If you had to pick an ocean to swim, you would not pick the Arctic, right? That’s because it's the coldest ocean on Earth, and only the species adapted to its temperature are capable of living there. This body of water is the smallest and shallowest of the oceans, and it is in the northern hemisphere. Still, it is 1.5 times larger than the United States. The world “Arctic” comes from the name of the constellation Arktos, which in Greek means “bear.”
Regardless its unbearable cold temperatures, this territory has been inhabited for about 20,000 years by the Inuit and the Yupik, who have physical and physiological adaptations to living in these extreme conditions.
This ocean has an area of approximately 15,558,000 square kilometers and a total of 45,389 kilometers of coastline. It covers about 3.17 percent of Earth’s surface. Its waters touch the northern regions of Alaska, Canada, Norway, Iceland, Russia, and Greenland, and it surrounds several islands. Its area includes Baffin Bay, Barents Sea, the Beaufort Sea, the Chukchi Sea, the Greenland Sea, Hudson Bay, the Kara Sea, the Laptev Sea, the White Sea, Hudson Strait, the Siberia Sea and others. It connects to the Pacific Ocean through the Bering Strait and the Atlantic Ocean through the Greenland Sea and the Labrador Sea. Its southern boundary is the Arctic Circle, at parallel 66°33' north.
In the Arctic, massive ice sheets of two or three meters thick float around freely, continually shifting due to winds and ocean currents. If these ice chunks collide, they form irregular lines of ice, known as pressure ridges, which can be three times as thick as the individual pieces.
In winter, the temperature fluctuates between -50°C and -1.1°C.
Properties of the Arctic Ocean.
During the summer, the ice caps are surrounded by the ocean, but in the winter they double in size. The Arctic climate is described as polar, characterized by a perennial cold. The islands have a permafrost layer, in other words, a layer of ice on the soil’s surface. Other land regions like Alaska have a tundra biome.
In the winter, the sun is conspicuously absent, the sky is clear, and weather conditions are stable, but summer has permanent sun and humid environments, occasionally pounded by cyclones and snowstorms. In winter, the temperature fluctuates between -50°C and -1.1°C and in summer, the temperature can be up to 10°C. This ocean has the lowest salinity of any ocean due to low evaporation rates and freshwater inflows.
The ocean floor has three main underwater ridges:
1. The Nansen-Gakkel ridge, which extends north of western Russia .
2. The Alfa mountain ridge, a plane range with peaks of about 3,000 meters.
3. The Lomonosov Ridge, a mountain range between 3,000 to 3,700 meters high.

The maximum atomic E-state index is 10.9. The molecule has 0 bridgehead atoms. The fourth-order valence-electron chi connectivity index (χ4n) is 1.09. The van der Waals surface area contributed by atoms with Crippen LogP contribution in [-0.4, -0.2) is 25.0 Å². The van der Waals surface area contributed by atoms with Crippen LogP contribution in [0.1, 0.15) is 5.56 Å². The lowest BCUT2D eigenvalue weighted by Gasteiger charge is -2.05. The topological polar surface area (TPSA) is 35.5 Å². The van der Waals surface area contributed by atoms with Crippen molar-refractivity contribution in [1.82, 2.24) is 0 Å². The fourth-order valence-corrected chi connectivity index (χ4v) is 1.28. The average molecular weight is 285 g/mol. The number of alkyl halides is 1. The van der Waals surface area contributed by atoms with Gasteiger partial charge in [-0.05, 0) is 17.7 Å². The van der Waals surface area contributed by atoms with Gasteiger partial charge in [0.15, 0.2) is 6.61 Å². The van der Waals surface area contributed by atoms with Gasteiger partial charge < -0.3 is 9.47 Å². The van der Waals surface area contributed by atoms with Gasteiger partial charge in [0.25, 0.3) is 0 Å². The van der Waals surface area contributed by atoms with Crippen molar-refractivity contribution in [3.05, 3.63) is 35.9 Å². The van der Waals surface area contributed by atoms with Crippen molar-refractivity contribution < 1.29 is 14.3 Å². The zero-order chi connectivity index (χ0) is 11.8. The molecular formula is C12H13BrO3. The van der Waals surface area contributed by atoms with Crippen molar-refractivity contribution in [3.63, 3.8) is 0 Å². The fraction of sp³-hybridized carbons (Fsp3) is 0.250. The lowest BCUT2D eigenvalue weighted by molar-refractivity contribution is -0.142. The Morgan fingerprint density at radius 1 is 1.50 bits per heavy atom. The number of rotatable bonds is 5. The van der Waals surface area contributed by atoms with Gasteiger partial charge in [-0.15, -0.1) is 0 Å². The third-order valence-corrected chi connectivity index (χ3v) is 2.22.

It is also divided into three large bodies of water, depending on the depth:
1. Arctic Deep Water, the deepest part, beginning at about 900 meters below the surface
2. Atlantic Water, found between 150-900 meters deep and having the same level of salinity as the Arctic Deep Water but warmer.
3. Arctic Surface Water, above 150-200 meters deep and is a subsurface layer with swift currents.
Economic Importance of the Arctic Ocean .
The cold conditions do not deter the proliferation of several species there. Narwhals, walruses, belugas, seals, bowhead whales, and Lion’s Mane Jellyfishes, which grow up 2.4 meters long, inhabit the waters of this ocean. Plankton, algae, various fish species, and polar bears also live in this environment.
In the ground, there are vast deposits of oil, natural gas, and metals, which are essential resources for various countries. Its waters are navigable taking the proper care to avoid icebergs; between March and April, ice covers a large part of the ocean. This challenge has become more important as some tests indicate that it could hold more than 25 percent of the undiscovered deposits of oil and gas.
This ocean is also a maritime link between the east and western Russia and North America. However, the center of this ocean is disputed between Norway, Denmark, United States, Canada, and Russia.
Conservation of the Arctic Ocean.
This ocean is evidently affected by climate change as due to the rising of global temperatures, the ice layer gradually thins. The thaw could cause serious flooding in the future, burying some countries under water, pollute some territories because its high concentration of radioactive contaminants, and alter the direction of ocean currents which could cause severe weather disruptions.
Along with the above, animal species would also be affected. Some researchers think that by the year 2040, the Arctic could be entirely melted because the ice pack of this ocean shrinks by eight percent each year.
- It is the smallest ocean.
- The Arctic Ocean is the only home of polar bears.
- Its deepest point is the Fram Basin, which has a depth of 4,665 meters.
- It is five times larger than the Mediterranean Sea.
- During summer, its ice shrinks by 50 percent.